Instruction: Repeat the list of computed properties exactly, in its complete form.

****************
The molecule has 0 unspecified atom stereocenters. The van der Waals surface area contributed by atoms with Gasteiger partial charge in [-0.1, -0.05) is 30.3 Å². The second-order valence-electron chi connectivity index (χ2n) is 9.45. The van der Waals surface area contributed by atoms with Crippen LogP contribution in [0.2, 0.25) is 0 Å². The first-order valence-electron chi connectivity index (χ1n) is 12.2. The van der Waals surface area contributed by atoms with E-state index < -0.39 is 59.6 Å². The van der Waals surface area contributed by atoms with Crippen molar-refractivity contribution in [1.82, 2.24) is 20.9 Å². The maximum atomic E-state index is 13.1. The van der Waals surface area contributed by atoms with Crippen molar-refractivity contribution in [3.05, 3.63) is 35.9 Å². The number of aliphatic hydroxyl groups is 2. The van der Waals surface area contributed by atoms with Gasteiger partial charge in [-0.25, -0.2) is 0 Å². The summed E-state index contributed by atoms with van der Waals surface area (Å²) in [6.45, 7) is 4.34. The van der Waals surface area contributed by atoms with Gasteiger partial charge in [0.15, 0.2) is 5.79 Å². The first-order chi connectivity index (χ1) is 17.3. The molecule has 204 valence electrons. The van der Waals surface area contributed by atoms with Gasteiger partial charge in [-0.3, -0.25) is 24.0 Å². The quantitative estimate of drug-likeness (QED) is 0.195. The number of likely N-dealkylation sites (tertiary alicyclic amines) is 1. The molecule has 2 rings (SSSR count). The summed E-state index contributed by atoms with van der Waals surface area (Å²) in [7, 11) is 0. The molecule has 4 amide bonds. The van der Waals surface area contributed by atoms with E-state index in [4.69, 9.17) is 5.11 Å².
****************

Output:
The molecule has 0 unspecified atom stereocenters. The van der Waals surface area contributed by atoms with Gasteiger partial charge in [-0.1, -0.05) is 30.3 Å². The second-order valence-electron chi connectivity index (χ2n) is 9.45. The van der Waals surface area contributed by atoms with Crippen LogP contribution in [0.2, 0.25) is 0 Å². The first-order valence-electron chi connectivity index (χ1n) is 12.2. The van der Waals surface area contributed by atoms with E-state index < -0.39 is 59.6 Å². The van der Waals surface area contributed by atoms with Crippen molar-refractivity contribution in [1.82, 2.24) is 20.9 Å². The maximum atomic E-state index is 13.1. The van der Waals surface area contributed by atoms with Crippen molar-refractivity contribution in [3.05, 3.63) is 35.9 Å². The number of aliphatic hydroxyl groups is 2. The van der Waals surface area contributed by atoms with Gasteiger partial charge in [-0.25, -0.2) is 0 Å². The summed E-state index contributed by atoms with van der Waals surface area (Å²) in [6.45, 7) is 4.34. The van der Waals surface area contributed by atoms with Gasteiger partial charge in [0.15, 0.2) is 5.79 Å². The first-order chi connectivity index (χ1) is 17.3. The molecule has 204 valence electrons. The van der Waals surface area contributed by atoms with Gasteiger partial charge in [-0.3, -0.25) is 24.0 Å². The quantitative estimate of drug-likeness (QED) is 0.195. The number of likely N-dealkylation sites (tertiary alicyclic amines) is 1. The molecule has 2 rings (SSSR count). The summed E-state index contributed by atoms with van der Waals surface area (Å²) in [7, 11) is 0. The molecule has 4 amide bonds. The van der Waals surface area contributed by atoms with E-state index in [4.69, 9.17) is 5.11 Å².